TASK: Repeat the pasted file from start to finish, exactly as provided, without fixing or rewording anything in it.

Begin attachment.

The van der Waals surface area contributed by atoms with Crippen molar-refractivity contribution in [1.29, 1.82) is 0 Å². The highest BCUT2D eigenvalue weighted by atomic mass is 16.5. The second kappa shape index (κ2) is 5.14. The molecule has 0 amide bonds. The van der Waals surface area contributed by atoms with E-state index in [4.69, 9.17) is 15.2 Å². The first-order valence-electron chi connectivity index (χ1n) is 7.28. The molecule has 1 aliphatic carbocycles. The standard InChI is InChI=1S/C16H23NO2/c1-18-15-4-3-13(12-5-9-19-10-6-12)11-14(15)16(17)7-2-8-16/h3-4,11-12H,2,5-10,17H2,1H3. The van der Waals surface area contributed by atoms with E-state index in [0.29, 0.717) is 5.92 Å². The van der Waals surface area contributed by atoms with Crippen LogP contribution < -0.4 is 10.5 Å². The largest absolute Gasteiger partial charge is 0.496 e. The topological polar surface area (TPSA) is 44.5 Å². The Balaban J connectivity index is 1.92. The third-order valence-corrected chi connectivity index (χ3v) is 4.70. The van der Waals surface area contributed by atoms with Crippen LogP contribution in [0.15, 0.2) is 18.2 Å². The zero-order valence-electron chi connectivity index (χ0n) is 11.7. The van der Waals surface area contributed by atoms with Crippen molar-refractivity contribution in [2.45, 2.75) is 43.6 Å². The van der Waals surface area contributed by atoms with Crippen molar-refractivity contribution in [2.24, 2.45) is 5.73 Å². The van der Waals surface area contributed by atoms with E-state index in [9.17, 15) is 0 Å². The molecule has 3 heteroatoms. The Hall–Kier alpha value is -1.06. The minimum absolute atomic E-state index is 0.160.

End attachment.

The van der Waals surface area contributed by atoms with Crippen molar-refractivity contribution in [1.29, 1.82) is 0 Å². The highest BCUT2D eigenvalue weighted by atomic mass is 16.5. The second kappa shape index (κ2) is 5.14. The molecule has 0 amide bonds. The van der Waals surface area contributed by atoms with E-state index in [4.69, 9.17) is 15.2 Å². The first-order valence-electron chi connectivity index (χ1n) is 7.28. The molecule has 1 aliphatic carbocycles. The standard InChI is InChI=1S/C16H23NO2/c1-18-15-4-3-13(12-5-9-19-10-6-12)11-14(15)16(17)7-2-8-16/h3-4,11-12H,2,5-10,17H2,1H3. The van der Waals surface area contributed by atoms with E-state index in [0.29, 0.717) is 5.92 Å². The van der Waals surface area contributed by atoms with Crippen LogP contribution < -0.4 is 10.5 Å². The largest absolute Gasteiger partial charge is 0.496 e. The topological polar surface area (TPSA) is 44.5 Å². The Balaban J connectivity index is 1.92. The third-order valence-corrected chi connectivity index (χ3v) is 4.70. The van der Waals surface area contributed by atoms with Crippen LogP contribution in [0.15, 0.2) is 18.2 Å². The zero-order valence-electron chi connectivity index (χ0n) is 11.7. The van der Waals surface area contributed by atoms with Crippen molar-refractivity contribution in [2.45, 2.75) is 43.6 Å². The van der Waals surface area contributed by atoms with Crippen molar-refractivity contribution in [2.24, 2.45) is 5.73 Å². The van der Waals surface area contributed by atoms with E-state index in [9.17, 15) is 0 Å². The molecule has 3 heteroatoms. The Hall–Kier alpha value is -1.06. The minimum absolute atomic E-state index is 0.160.